It May Surprise You
Watch it first, then head on past the break for some fun background info about it!
This was my first short film with real actors shot at UCLA. It was filmed in November, 2013, but I’ve been sitting on it for several months, polishing the edit here and there, cleaning up the sound and so on. It was…a challenging piece to shoot, both because I was terrified of directing my first time out, and because we used three different cameras (which was a complete mistake–don’t ever do it!), which made editing and color correcting a nightmare.
Now, you might think, “Dumbass, it’s black and white, what color correcting is there to do?!” And you know what? I thought the same thing. I was SO wrong. Even after conversion to B&W, there was a huge difference in film grade from one piece to the next, in large part because of the three very different cameras we used: standard definition studio TV cameras (3 of them, technically, but they all produce identical footage, so I think of them as just one for the purposes of this film), a Nikon D3200 with a shitty kit lens (awful camera, returned it immediately after), and a Nokia Lumia 1020, which provided very good low light footage but was sort of a struggle to get good audio with under the circumstances). Suffice to say, I spent a *lot* of time in Adobe Premiere trying to get the footage to look consistent. It’s not perfect, and no doubt never will be. Oh well, that’s life.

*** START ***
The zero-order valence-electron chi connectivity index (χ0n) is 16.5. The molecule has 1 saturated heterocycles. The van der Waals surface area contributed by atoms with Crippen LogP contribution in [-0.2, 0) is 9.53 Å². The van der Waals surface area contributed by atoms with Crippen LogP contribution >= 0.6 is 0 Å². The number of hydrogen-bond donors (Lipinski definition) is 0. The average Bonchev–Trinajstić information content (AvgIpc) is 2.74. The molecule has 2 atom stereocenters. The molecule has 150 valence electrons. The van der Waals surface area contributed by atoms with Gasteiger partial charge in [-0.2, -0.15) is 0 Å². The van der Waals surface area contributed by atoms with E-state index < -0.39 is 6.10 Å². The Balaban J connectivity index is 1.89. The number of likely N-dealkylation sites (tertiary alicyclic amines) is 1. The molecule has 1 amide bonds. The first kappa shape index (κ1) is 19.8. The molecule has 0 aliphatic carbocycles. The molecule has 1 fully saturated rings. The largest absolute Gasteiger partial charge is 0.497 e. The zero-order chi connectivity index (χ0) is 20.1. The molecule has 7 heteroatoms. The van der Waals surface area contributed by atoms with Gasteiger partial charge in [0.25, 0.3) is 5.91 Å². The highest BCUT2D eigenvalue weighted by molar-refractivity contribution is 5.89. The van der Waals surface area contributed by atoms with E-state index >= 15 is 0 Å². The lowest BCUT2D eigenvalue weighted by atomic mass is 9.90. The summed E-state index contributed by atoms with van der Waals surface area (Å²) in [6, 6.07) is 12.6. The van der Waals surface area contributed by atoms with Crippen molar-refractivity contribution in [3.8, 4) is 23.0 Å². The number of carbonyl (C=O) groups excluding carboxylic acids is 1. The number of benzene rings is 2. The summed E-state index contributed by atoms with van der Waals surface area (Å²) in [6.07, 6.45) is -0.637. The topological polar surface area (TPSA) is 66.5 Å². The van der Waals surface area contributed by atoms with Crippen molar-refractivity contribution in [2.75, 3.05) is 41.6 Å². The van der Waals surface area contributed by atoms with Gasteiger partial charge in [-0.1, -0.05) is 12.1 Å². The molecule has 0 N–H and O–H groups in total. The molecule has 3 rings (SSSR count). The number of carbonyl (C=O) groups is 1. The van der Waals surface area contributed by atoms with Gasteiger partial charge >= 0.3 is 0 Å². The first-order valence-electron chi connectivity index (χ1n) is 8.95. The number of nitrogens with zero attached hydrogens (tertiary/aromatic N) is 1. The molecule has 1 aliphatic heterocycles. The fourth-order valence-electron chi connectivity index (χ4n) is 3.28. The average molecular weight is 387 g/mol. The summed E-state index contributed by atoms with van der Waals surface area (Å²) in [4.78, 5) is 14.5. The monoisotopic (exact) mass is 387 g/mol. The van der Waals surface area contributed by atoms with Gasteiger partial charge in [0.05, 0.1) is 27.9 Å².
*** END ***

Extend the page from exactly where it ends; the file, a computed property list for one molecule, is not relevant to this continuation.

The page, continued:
The other hard part was in the audio. Since it was captured partially with a boom mic and partially with each of the two cameras, its quality was all over the place. In order to keep things matching I had to leave a lot of it from the handheld cameras, but I was able to clean it up, boost the levels and screw around with it in Audacity to at least get it to a half decent point. Now, finally, I’m calling it done.
The story idea came to me because, frankly, I was trying to do way too much for a first project. I wanted a story with some meat on its bones, but given the constraints of a 5 page script, I always knew that would be hard. So I opted to tell a story in the form of a combined beginning and ending, without the middle, which I feel is largely accomplished by the time travel mechanic. I also wanted to liven it up by giving it a sort of noir feel, and to twist the “femme fatale” role just a little bit while leaving the viewer to question just who was the hero and who was the villain of the piece.
Anyway, I hope you enjoyed it and that you’ll share it if you did. Hopefully it’s a story world I can revisit someday.